Towards the end of 2016, we learned early on that Sony Pictures and Marvel Studios had begun to set plans for a Spider-Man: Homecoming sequel. In December, it was announced that a Spider-Man sequel starring, Tom Holland as Peter Parker a.k.a. the iconic web-slinger, would be arriving on Friday, July 5, 2019.
Given that we are still a few weeks away from the opening of Spider-Man: Homecoming, we will probably not hear much about the sequel for a while. However, it appears that the director of the first installment is possibly returning for the sequel.
In a recent interview with Marvel Studios’ Kevin Feige and Sony producer Amy Pascal, the duo were asked about the chances of seeing Jon Watts returning to the director’s chair for the next Spider-Man film. Both Feige and Pascal were vocal about wanting to bring Watts back, expressing that the director did a magnificent job with the first one that it would be crazy if he wasn’t brought back.
“FEIGE: Certainly that’s the intention for sure.
PASCAL: He knocked it out of the park. We would be crazy [not to]. He did a wonderful job and the whole atmosphere of the movie, all the things that people like about it are the things he brought to it. He’s really special.”
The director himself was also asked about the chances of returning to direct the sequel. Watts added that while he doesn’t want to discuss too much about the future of his involvement with the franchise until the first one has come out, he is signed on for two pictures.
“I don’t like talking about anything until the movie comes out… [But] yeah I think I’m signed for two movies.”
“A young Peter Parker/Spider-Man (Tom Holland), who made his sensational debut in Captain America: Civil War, begins to navigate his newfound identity as the web-slinging super hero in Spider-Man: Homecoming. Thrilled by his experience with the Avengers, Peter returns home, where he lives with his Aunt May (Marisa Tomei), under the watchful eye of his new mentor Tony Stark (Robert Downey, Jr.). Peter tries to fall back into his normal daily routine – distracted by thoughts of proving himself to be more than just your friendly neighborhood Spider-Man – but when the Vulture (Michael Keaton) emerges as a new villain, everything that Peter holds most important will be threatened.”
Jon Watts’ Spider-Man: Homecoming, starring Tom Holland, Michael Keaton, Zendaya, Donald Glover, Jacob Batalon, Laura Harrier, Tony Revolori, Tyne Daly, Bokeem Woodbine, Robert Downey Jr., Marisa Tomei, Jon Favreau, Michael Chernus, Kenneth Choi, Hannibal Buress, Martin Starr, Michael Barbieri, Angourie Rice and Abraham Attah, opens on Friday, July 7.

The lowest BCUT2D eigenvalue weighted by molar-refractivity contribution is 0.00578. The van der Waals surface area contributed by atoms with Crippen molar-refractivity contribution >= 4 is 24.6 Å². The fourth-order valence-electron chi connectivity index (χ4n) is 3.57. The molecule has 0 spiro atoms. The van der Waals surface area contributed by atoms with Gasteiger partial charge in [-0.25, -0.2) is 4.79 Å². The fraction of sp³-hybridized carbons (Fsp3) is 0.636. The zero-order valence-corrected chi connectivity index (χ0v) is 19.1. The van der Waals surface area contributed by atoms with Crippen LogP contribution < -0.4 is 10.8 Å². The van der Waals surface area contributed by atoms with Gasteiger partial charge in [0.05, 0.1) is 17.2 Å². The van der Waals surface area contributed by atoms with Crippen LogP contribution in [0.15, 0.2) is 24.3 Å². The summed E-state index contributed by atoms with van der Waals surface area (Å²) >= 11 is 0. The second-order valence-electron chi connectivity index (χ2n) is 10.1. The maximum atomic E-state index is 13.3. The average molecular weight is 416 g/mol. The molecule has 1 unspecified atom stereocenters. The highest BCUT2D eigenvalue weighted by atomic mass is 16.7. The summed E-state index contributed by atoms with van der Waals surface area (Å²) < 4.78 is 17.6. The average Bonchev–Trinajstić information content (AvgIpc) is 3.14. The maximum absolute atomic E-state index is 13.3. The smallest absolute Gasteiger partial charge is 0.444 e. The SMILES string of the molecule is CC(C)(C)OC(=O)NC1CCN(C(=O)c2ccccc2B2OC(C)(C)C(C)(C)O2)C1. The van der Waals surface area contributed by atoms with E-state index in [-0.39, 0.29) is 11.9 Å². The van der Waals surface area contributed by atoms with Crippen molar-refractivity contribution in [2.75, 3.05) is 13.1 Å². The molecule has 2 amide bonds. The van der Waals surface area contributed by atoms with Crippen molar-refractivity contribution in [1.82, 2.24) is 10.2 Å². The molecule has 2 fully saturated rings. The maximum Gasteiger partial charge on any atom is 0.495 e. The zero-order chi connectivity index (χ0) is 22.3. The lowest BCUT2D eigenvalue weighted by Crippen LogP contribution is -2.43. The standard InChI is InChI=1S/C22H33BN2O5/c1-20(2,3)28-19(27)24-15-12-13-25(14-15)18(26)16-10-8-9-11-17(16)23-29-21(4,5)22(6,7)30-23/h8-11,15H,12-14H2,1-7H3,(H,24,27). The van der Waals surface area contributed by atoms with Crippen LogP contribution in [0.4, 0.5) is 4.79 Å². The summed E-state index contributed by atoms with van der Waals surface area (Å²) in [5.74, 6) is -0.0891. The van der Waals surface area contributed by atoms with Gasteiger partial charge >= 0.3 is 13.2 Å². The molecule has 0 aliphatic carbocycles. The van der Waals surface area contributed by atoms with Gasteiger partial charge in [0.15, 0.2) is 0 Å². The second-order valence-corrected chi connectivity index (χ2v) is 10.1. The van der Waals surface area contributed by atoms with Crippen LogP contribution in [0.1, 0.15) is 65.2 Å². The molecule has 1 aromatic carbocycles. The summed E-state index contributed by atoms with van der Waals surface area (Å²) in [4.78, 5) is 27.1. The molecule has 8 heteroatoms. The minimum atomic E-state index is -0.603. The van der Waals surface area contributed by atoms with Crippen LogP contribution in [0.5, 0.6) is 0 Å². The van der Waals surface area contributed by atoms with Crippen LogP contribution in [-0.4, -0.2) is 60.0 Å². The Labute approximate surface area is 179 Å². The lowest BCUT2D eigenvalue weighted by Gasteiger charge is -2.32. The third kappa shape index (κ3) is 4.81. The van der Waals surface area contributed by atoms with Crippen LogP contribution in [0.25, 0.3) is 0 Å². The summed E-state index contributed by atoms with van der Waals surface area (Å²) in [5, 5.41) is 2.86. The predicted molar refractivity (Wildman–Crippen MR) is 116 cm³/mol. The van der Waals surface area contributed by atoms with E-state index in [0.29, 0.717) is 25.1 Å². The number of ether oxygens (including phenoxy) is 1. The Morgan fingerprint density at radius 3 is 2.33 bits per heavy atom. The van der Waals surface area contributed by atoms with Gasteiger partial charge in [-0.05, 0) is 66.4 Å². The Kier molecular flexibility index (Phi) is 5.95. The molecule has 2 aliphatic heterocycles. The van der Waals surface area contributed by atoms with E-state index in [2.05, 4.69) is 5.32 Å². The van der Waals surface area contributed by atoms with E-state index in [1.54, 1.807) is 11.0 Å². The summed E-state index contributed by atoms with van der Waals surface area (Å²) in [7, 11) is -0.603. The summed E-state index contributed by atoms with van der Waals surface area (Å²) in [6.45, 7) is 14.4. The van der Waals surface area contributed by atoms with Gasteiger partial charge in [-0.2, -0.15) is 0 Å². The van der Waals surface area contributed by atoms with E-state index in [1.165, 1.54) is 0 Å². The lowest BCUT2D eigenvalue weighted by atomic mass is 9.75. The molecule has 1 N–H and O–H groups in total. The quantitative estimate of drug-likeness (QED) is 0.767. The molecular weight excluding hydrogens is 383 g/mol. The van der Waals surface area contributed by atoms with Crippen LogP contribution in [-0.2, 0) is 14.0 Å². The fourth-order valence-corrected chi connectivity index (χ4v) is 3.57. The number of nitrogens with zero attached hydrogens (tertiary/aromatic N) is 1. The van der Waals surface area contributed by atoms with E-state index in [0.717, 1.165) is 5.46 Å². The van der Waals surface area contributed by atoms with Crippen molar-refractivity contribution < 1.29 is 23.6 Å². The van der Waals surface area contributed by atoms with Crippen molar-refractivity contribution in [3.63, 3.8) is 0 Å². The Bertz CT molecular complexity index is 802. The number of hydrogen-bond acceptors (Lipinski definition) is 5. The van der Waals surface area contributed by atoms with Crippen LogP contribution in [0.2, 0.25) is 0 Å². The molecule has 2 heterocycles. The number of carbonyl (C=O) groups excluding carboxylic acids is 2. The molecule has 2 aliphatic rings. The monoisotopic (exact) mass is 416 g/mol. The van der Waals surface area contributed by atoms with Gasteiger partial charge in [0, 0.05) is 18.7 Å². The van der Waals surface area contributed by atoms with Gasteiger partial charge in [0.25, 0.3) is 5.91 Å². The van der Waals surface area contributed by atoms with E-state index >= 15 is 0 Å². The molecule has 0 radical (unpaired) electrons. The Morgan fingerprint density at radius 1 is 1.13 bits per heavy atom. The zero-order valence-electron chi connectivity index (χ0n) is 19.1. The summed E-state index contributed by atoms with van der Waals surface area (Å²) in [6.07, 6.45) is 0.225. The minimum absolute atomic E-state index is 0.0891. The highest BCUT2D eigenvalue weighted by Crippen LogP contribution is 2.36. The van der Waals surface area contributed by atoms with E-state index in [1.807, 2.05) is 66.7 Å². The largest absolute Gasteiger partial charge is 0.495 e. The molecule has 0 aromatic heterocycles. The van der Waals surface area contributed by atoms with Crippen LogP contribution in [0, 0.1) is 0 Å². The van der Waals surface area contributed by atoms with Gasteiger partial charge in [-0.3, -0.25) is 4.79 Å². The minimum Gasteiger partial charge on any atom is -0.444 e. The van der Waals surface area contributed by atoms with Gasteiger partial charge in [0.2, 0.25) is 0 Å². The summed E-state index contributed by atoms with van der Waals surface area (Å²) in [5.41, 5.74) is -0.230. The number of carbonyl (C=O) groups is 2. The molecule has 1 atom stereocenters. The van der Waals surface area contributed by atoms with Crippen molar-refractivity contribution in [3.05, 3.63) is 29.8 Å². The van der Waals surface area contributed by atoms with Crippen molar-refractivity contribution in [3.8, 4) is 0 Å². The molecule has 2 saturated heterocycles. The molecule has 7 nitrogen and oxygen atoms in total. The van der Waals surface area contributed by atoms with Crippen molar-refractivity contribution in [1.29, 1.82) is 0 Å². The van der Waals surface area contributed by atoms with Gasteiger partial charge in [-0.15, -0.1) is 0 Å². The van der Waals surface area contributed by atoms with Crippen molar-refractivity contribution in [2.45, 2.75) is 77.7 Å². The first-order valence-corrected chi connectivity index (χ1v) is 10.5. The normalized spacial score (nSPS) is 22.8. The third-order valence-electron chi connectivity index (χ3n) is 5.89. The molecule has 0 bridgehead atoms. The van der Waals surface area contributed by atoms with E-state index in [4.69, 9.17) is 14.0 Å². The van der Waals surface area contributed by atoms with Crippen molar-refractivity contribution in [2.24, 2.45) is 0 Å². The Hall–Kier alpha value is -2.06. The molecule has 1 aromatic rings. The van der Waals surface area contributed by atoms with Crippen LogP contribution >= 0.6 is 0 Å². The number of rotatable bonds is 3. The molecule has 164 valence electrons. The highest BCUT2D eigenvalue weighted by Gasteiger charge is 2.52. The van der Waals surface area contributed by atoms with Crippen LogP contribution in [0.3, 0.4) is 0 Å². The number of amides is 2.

6 Ways Sony Can Make ‘Venom’ Actually Good
A while ago, it was announced that Sony was interested in revisiting the Venom property after featuring the character in the contentious Spider-Man 3, with the intent to have a new franchise that wouldn’t necessarily be tied to the current cinematic iteration of Spider-Man. Progress on that stalled when it turned out that Sony would be placing emphasis on developing an animated movie instead; While news on that movie has steadily been released, Venom seemed to be put on the back-burner for a while. Now, in what appears to be a knee-jerk reaction to Aquaman moving to take Avatar 2‘s planned release date, Sony has suddenly announced that the Venom project is back in business, and will be arriving on the same day that Aquaman was originally going to be released.
Naturally, this has left a lot of fans with concerns, particularly with the team that’s producing Venom – Avi Arad and Matt Tolmach, the duo behind the unnecessary The Amazing Spider-Man reboot series that caved in on its second installment and indirectly led to Sony’s decision to re-reboot into a much more accurate and well-received take on Peter Parker into the Marvel Cinematic Universe. Sony Pictures as a company has been taking a lot of flak for a number of creative decisions recently, such as greenlighting the already-maligned animated feature The Emoji Movie and deciding to cancel the Ghostbusters III film that was in development in the late 2000s in favor of pushing out a reboot with a half-assed script, a decision that the contributed greatly to Sony’s billion-dollar write-off for their film division last year when their would-be mega-franchise came up incredibly short. They’re not exactly in the best place right now as a company, and it’s going to be a while before Spider-Man: Homecoming (hopefully) puts them in a better position as far as their tentpoles are concerned.
But there’s still a chance for Venom to defy expectations and actually turn out to be a good movie. The easiest option for Sony would be to wait a bit and cooperate with Marvel Studios before thinking about putting the Lethal Protector in one of their movies – since it’s very likely that Spider-Man will get the Symbiote in Avengers: Infinity War, and Venom will probably play a part in their own plans – but given the divide between Arad and Marvel Studios following his departure from the company, this does not seem likely. Operating on the presumption that Venom will be set outside of the MCU’s continuity – which ultimately may not be the case – here are 6 things that Sony must do to make sure that they get the villain/anti-hero right this time.